During the early 1980s, the US auto industry was dominated by three domestic players, Ford, GM, and Chrysler. The import of cars into the US market was relatively less. The market penetration was relatively high in the car market. However, things started changing when the Japanese companies started exporting cars to the US market. In the first half of the 1980s, the market share of Japanese cars in the US market increased manifold. The market share from 17% in 1980 grew to 25% within a few years. Due to the increase in demand for Japanese cars, the demand for the American cars went down. Due to this, a large number of United Auto Workers lost their jobs became unemployed. All the three big auto manufacturers of the USA announced huge losses. In order to compete with the Japanese auto manufacturers, the US automobile companies requested the International Trade Commission (ITC) to create an import quota on Japanese cars. This essay will discuss the US auto market, do a demand analysis using different elasticity models, and finally, will touch upon how different stakeholders view the situation differently in this market condition.
The US Auto Market Equilibrium and Elasticity of Demand
Diagram 1: 1) Perfectly Elastic Market and 2) Perfectly Inelastic Market.
In a perfectly inelastic market, there is no demand sensitivity of price changes. In a perfectly elastic market, there is no price sensitivity of demand changes. The US market was neither of the two during the 1980s.
Till 1970s and the early 1980s, the US auto market was dominated by a few numbers of players. The market penetration of automobiles was very high. The price of the American cars and the customer demands were at equilibrium as there was not much variation in price. However, with the appearance of the Japanese cars into the US market, customers got an option to get cars at low cost.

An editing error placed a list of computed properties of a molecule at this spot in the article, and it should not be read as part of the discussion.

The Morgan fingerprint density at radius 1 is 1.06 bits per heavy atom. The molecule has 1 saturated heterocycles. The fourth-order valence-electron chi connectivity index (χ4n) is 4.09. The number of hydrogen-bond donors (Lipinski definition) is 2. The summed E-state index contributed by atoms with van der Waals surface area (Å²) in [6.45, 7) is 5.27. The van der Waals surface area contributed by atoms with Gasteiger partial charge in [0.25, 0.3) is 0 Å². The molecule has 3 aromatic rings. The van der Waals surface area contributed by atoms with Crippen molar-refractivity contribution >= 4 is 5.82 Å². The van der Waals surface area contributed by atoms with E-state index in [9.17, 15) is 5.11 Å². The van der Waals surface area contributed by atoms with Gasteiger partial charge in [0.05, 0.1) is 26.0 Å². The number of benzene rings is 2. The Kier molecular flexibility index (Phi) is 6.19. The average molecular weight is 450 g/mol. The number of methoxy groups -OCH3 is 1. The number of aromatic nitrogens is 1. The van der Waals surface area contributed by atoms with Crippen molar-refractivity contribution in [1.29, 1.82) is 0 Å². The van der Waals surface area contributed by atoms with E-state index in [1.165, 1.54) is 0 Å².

Diagram 2: US automobile market during 1980s (relatively inelastic demand curve)
In a relatively elastic market, as the price of a product goes down, the demand for that product goes up by a lot (Hofstrand, 2007). This was not the case, however, in the US car market at that time. In fact, the US car market was relatively inelastic with the total demand for cars increasing slightly with a price drop. In a relatively elastic market, the introduction of Japanese cars would have increased the overall demand of cars in the US market, which did not happen in the USA. Rather, the Japanese cars replaced the demand for the American cars. As the input cost of producing a car for the US manufacturer was higher than that of the Japanese manufacturers, even if both sold their cars at the same price, the US manufacturers would have been on the loss. If this condition lingered little longer, then the US manufacturers would have gone out of the business. However, the overall demand for cars increased in the latter half of the 1980s, making the price elasticity more elastic.
Market Dynamics and Regulations
In a perfect market condition, the US cars in the 1980s were unable to compete with Japanese products. Japanese cars were not only cheap, but they were also perceived as high-quality and high-performance products. We could say that the imported cars from Japan were operating in a monopolistic market because of their unique product features (quality, cost and durability). Therefore, the market demand shifted from the American cars to the Japanese cars within no time. This created financial distress to the US auto manufacturers and increased the unemployment rate. The only way the US auto manufacturers could have survived that market was by creating a barrier of entry either through an import duty or through an import quota. The introduction of an import quota would have ensured that the market share of the Japanese cars would not go up beyond a certain percentage, and the customers would have no other choice but to buy cars made in the USA. In this scenario, only a few customers would have benefited by buying the Japanese cars, which were of high quality but low cost. However, most of the customers would have been forced to buy the high-priced, low-performing US made cars, or would have delayed their buying decision, which would have reduced the overall demand. In this scenario, the manufacturers would have gained, but the customers would have suffered.